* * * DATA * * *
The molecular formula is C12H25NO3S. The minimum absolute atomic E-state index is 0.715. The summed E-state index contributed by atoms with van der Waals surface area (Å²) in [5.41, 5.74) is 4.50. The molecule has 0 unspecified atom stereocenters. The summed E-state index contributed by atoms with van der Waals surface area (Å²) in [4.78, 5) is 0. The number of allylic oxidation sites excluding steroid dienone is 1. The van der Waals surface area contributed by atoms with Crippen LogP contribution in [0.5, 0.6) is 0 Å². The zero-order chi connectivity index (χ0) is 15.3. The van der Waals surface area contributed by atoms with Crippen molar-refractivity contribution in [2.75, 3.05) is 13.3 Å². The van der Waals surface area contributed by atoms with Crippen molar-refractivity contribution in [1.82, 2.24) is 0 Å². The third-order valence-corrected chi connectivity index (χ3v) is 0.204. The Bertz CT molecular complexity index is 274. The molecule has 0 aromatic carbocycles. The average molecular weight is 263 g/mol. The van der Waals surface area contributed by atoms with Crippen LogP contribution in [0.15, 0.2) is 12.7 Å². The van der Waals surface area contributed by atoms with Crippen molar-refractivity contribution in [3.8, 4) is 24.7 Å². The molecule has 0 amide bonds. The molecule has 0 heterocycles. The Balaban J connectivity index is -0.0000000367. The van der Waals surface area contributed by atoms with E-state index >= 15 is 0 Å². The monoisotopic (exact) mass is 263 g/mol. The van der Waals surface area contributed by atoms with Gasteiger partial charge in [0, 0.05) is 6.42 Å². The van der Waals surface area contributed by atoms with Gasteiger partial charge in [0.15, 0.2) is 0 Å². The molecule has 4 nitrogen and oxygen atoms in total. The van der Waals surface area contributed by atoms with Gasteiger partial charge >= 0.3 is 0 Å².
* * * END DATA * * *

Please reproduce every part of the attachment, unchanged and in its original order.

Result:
The molecular formula is C12H25NO3S. The minimum absolute atomic E-state index is 0.715. The summed E-state index contributed by atoms with van der Waals surface area (Å²) in [5.41, 5.74) is 4.50. The molecule has 0 unspecified atom stereocenters. The summed E-state index contributed by atoms with van der Waals surface area (Å²) in [4.78, 5) is 0. The number of allylic oxidation sites excluding steroid dienone is 1. The van der Waals surface area contributed by atoms with Crippen LogP contribution in [0.5, 0.6) is 0 Å². The zero-order chi connectivity index (χ0) is 15.3. The van der Waals surface area contributed by atoms with Crippen molar-refractivity contribution in [2.75, 3.05) is 13.3 Å². The van der Waals surface area contributed by atoms with Crippen molar-refractivity contribution in [1.82, 2.24) is 0 Å². The third-order valence-corrected chi connectivity index (χ3v) is 0.204. The Bertz CT molecular complexity index is 274. The molecule has 0 aromatic carbocycles. The average molecular weight is 263 g/mol. The van der Waals surface area contributed by atoms with Crippen LogP contribution in [0.15, 0.2) is 12.7 Å². The van der Waals surface area contributed by atoms with Crippen molar-refractivity contribution in [3.8, 4) is 24.7 Å². The molecule has 0 amide bonds. The molecule has 0 heterocycles. The Balaban J connectivity index is -0.0000000367. The van der Waals surface area contributed by atoms with E-state index >= 15 is 0 Å². The monoisotopic (exact) mass is 263 g/mol. The van der Waals surface area contributed by atoms with Gasteiger partial charge in [0, 0.05) is 6.42 Å². The van der Waals surface area contributed by atoms with Gasteiger partial charge in [0.15, 0.2) is 0 Å². The molecule has 4 nitrogen and oxygen atoms in total. The van der Waals surface area contributed by atoms with Gasteiger partial charge >= 0.3 is 0 Å².